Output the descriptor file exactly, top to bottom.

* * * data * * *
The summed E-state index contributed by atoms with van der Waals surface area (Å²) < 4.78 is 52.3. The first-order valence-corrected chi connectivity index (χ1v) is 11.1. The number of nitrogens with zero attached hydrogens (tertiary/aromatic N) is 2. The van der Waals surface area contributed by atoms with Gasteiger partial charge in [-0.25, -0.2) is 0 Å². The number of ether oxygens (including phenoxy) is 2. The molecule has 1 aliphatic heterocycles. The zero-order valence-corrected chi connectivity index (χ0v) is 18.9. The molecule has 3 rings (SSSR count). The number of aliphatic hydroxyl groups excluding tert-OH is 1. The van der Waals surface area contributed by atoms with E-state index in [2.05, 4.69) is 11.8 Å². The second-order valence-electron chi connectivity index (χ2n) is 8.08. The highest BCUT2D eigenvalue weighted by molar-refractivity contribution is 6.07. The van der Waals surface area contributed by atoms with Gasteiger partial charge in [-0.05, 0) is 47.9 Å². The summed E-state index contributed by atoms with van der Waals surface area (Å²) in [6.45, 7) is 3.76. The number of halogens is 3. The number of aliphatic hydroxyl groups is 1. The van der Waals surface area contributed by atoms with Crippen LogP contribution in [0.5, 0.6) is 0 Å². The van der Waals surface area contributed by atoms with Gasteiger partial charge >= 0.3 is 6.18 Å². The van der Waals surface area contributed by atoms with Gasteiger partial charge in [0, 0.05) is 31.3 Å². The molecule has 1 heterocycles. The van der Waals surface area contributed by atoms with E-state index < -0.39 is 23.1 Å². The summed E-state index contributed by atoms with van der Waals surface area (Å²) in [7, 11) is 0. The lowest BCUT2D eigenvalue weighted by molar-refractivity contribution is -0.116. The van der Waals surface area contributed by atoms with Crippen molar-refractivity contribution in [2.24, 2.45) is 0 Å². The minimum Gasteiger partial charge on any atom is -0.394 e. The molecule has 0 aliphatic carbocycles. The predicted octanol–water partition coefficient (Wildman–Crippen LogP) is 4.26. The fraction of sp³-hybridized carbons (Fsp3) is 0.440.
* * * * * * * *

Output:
The summed E-state index contributed by atoms with van der Waals surface area (Å²) < 4.78 is 52.3. The first-order valence-corrected chi connectivity index (χ1v) is 11.1. The number of nitrogens with zero attached hydrogens (tertiary/aromatic N) is 2. The van der Waals surface area contributed by atoms with Gasteiger partial charge in [-0.25, -0.2) is 0 Å². The number of ether oxygens (including phenoxy) is 2. The molecule has 1 aliphatic heterocycles. The zero-order valence-corrected chi connectivity index (χ0v) is 18.9. The molecule has 3 rings (SSSR count). The number of aliphatic hydroxyl groups excluding tert-OH is 1. The van der Waals surface area contributed by atoms with E-state index in [2.05, 4.69) is 11.8 Å². The second-order valence-electron chi connectivity index (χ2n) is 8.08. The highest BCUT2D eigenvalue weighted by molar-refractivity contribution is 6.07. The van der Waals surface area contributed by atoms with Gasteiger partial charge in [-0.05, 0) is 47.9 Å². The summed E-state index contributed by atoms with van der Waals surface area (Å²) in [6.45, 7) is 3.76. The number of halogens is 3. The number of aliphatic hydroxyl groups is 1. The van der Waals surface area contributed by atoms with Crippen LogP contribution in [0.5, 0.6) is 0 Å². The van der Waals surface area contributed by atoms with Gasteiger partial charge >= 0.3 is 6.18 Å². The van der Waals surface area contributed by atoms with Gasteiger partial charge in [0, 0.05) is 31.3 Å². The molecule has 1 heterocycles. The van der Waals surface area contributed by atoms with E-state index < -0.39 is 23.1 Å². The summed E-state index contributed by atoms with van der Waals surface area (Å²) in [7, 11) is 0. The lowest BCUT2D eigenvalue weighted by molar-refractivity contribution is -0.116. The van der Waals surface area contributed by atoms with Crippen molar-refractivity contribution in [2.24, 2.45) is 0 Å². The minimum Gasteiger partial charge on any atom is -0.394 e. The molecule has 0 aliphatic carbocycles. The predicted octanol–water partition coefficient (Wildman–Crippen LogP) is 4.26. The fraction of sp³-hybridized carbons (Fsp3) is 0.440.